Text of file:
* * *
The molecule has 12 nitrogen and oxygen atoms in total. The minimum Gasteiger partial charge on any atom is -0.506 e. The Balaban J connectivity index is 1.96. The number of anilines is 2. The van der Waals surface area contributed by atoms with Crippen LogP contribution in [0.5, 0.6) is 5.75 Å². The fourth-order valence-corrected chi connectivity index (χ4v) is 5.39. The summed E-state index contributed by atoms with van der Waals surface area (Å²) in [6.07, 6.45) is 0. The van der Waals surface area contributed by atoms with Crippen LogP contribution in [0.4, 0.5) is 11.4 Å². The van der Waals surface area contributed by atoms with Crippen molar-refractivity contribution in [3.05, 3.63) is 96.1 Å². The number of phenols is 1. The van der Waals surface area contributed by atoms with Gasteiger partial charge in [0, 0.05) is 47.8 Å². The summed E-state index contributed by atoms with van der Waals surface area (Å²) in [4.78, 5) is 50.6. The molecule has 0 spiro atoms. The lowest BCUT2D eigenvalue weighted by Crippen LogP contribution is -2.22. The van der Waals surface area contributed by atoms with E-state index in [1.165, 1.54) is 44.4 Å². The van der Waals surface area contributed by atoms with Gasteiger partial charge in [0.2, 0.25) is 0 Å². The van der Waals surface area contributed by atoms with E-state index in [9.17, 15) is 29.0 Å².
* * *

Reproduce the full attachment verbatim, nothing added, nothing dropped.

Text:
The molecule has 12 nitrogen and oxygen atoms in total. The minimum Gasteiger partial charge on any atom is -0.506 e. The Balaban J connectivity index is 1.96. The number of anilines is 2. The van der Waals surface area contributed by atoms with Crippen LogP contribution in [0.5, 0.6) is 5.75 Å². The fourth-order valence-corrected chi connectivity index (χ4v) is 5.39. The summed E-state index contributed by atoms with van der Waals surface area (Å²) in [6.07, 6.45) is 0. The van der Waals surface area contributed by atoms with Crippen LogP contribution in [0.4, 0.5) is 11.4 Å². The van der Waals surface area contributed by atoms with Crippen molar-refractivity contribution in [3.05, 3.63) is 96.1 Å². The number of phenols is 1. The van der Waals surface area contributed by atoms with Gasteiger partial charge in [0, 0.05) is 47.8 Å². The summed E-state index contributed by atoms with van der Waals surface area (Å²) in [4.78, 5) is 50.6. The molecule has 0 spiro atoms. The lowest BCUT2D eigenvalue weighted by Crippen LogP contribution is -2.22. The van der Waals surface area contributed by atoms with E-state index in [1.165, 1.54) is 44.4 Å². The van der Waals surface area contributed by atoms with Gasteiger partial charge in [0.2, 0.25) is 0 Å². The van der Waals surface area contributed by atoms with E-state index in [9.17, 15) is 29.0 Å².